Kids! For some reason, sitting on a towel on some sand near water has always been viewed as a valid excuse to abandon all literary aspiration and read lurid, purple prose. And we'll take it! Some all-time favorites:
Forget your Rebeccas, your Secret Historys, your Stieg Larssens. Page-turning they may be, but when we say "beach read," we're talking about the books whose covers you conceal from your airplane seat neighbor, the ones for which Lillian Vernon used to sell those anonymous needlepoint covers. Maeve Binchy? Marion Keyes? Much too respectable. Yes, anything with Fabio qualifies, and bonus points for Harlequins with "virgin" in the title (if you can work in "sheik," "mogul" or "Italian" so much the better) or Bertrice Small novels. But if we're talking about the essential beach-read arsenal? Read on:
- Valley of the Dolls, Jacqueline Susann. When VotD came out in 1966, it was an instant beach-read classic, and no list of guilty pleasures would be complete without this tale of betrayal, ambition, and dolls, dolls, beautiful dolls!
The Plot:3 young career gals shoot for the stars. Instead they find porn, madness, sex, abortion and lots and lots of pills.
Read It With: Although Dexedrine and Demerol would be thematically apropos, they'd get in the way of the actual plot-following. We'd suggest an Amaretto sour, some broken dreams and a pair of shades to hide your pain.
- Flowers in the Attic, V.C. Andrews This 1979 kickoff to Andrews' "classic" Dollanganger Series, FitA might as well be in the dictionary under "lurid."
The Plot: Psychotic grandmother locks children in attic. What follows is intrigue, torture, blood-drinking, psychological abuse, something about an inheritance and did we mention, incest incest incest?
Real It With: A strong drink - and maybe some powdered donuts. Even if you're 35, you're going to want to whisk this away from your mom's eyes.
- The Thorn-Birds, Colleen McCullough. What list would be complete without the 1977 smash that gave new meaning to the word "saga?"
The Plot: Meggie Cleary and her family move to the Outback to live near a domineering aunt. Meggie becomes close to the parish priest, Ralph de Bricassart. Then as she ages, really close. Cue forty years of forbidden love, death, plagues upon the land, greed, more death, Vatican intrigue and, of course, one iconic miniseries full of dubious and confusing accents.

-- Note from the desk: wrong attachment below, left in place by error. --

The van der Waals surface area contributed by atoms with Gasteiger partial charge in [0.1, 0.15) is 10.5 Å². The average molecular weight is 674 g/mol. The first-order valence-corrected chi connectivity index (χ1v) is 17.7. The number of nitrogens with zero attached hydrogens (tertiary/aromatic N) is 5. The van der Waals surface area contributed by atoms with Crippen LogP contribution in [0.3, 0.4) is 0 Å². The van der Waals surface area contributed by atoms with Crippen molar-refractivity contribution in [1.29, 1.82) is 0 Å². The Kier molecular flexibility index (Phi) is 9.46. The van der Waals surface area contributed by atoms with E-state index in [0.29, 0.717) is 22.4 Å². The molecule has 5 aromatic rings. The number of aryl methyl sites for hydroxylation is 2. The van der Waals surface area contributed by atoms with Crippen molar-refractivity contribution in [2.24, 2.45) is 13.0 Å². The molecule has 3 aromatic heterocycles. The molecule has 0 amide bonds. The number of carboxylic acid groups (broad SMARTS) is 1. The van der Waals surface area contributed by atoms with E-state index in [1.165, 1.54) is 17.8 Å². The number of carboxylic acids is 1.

Read It With: Plenty of water handy. They're always really dusty and thirsty in this novel.
- Scarlett, Alexandra Ripley. For our purposes, even Gone with the Wind is far too respectable. No, for real beach-read bona fides, we'll be calling upon the 1992 sequel, the unmitigated gall of which, if nothing else, will keep you reading.
The Plot:Rhett Butler, not allowed to frankly not give a damn, is stalked by Scarlett all over the world. They have a lot of sex and she finds herself.
Read It With: a quirked eyebrow and, obviously, a julep.
- The Other Boleyn Girl, Philippa Gregory. If you're looking for actual, contempo chick-lit, well, how's about this Tudors-on-a-page histori-romp?
The Plot: Sex! Drama! Rivalry! Bodice-ripping! At the court of Henry VIII!
Read It With: A grain of historical salt and a sangria. Oh, and skip the movie - even if the casting is both inspired and totally historically accurate.
- Peyton Place, Grace Metalious PP and The Best of Everything duked it out for this spot on the list. Both have sex, illegal abortion, feckless playboys and mid-century Americana galore, but Metalious wins on the grounds of pure genre-defining.
The Plot: The seething, hypocritical underbelly of a typical, seemingly serene New England village! America - and the movies - would never be the same again.
Read It With: A glass of lemonade - spiked, of course.
And now, let's hear yours! We have a lot of summer hours to get through...what guilty, cringe-inducing pleasure will help them fly?